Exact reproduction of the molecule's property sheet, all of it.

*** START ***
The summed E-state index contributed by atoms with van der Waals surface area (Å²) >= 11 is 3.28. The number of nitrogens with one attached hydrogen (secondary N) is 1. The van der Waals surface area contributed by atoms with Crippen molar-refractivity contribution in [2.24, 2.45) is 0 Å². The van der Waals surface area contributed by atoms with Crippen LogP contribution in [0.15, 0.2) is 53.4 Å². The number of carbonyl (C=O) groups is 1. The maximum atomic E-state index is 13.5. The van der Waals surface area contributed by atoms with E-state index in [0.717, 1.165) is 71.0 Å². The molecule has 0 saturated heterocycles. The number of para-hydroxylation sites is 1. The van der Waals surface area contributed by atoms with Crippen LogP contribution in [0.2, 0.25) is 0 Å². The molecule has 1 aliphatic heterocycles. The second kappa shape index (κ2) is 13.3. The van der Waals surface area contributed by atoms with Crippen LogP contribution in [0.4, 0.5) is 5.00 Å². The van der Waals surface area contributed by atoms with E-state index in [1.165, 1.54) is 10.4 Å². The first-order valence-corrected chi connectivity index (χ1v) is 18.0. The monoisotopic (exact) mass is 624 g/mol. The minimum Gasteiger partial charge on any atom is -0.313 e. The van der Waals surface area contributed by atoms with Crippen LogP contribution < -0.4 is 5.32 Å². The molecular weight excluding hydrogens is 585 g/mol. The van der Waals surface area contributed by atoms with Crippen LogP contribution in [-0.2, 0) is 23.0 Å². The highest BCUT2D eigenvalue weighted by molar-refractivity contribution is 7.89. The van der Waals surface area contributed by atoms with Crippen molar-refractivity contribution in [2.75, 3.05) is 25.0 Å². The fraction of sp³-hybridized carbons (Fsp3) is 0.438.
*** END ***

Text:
The summed E-state index contributed by atoms with van der Waals surface area (Å²) >= 11 is 3.28. The number of nitrogens with one attached hydrogen (secondary N) is 1. The van der Waals surface area contributed by atoms with Crippen molar-refractivity contribution in [2.24, 2.45) is 0 Å². The van der Waals surface area contributed by atoms with Crippen LogP contribution in [0.15, 0.2) is 53.4 Å². The number of carbonyl (C=O) groups is 1. The maximum atomic E-state index is 13.5. The van der Waals surface area contributed by atoms with E-state index in [0.717, 1.165) is 71.0 Å². The molecule has 0 saturated heterocycles. The number of para-hydroxylation sites is 1. The van der Waals surface area contributed by atoms with Crippen LogP contribution in [0.2, 0.25) is 0 Å². The molecule has 1 aliphatic heterocycles. The second kappa shape index (κ2) is 13.3. The van der Waals surface area contributed by atoms with Crippen LogP contribution in [0.4, 0.5) is 5.00 Å². The van der Waals surface area contributed by atoms with E-state index in [1.165, 1.54) is 10.4 Å². The first-order valence-corrected chi connectivity index (χ1v) is 18.0. The monoisotopic (exact) mass is 624 g/mol. The minimum Gasteiger partial charge on any atom is -0.313 e. The van der Waals surface area contributed by atoms with Crippen LogP contribution < -0.4 is 5.32 Å². The molecular weight excluding hydrogens is 585 g/mol. The van der Waals surface area contributed by atoms with Crippen LogP contribution in [-0.2, 0) is 23.0 Å². The highest BCUT2D eigenvalue weighted by molar-refractivity contribution is 7.89. The van der Waals surface area contributed by atoms with Crippen molar-refractivity contribution in [2.75, 3.05) is 25.0 Å². The fraction of sp³-hybridized carbons (Fsp3) is 0.438.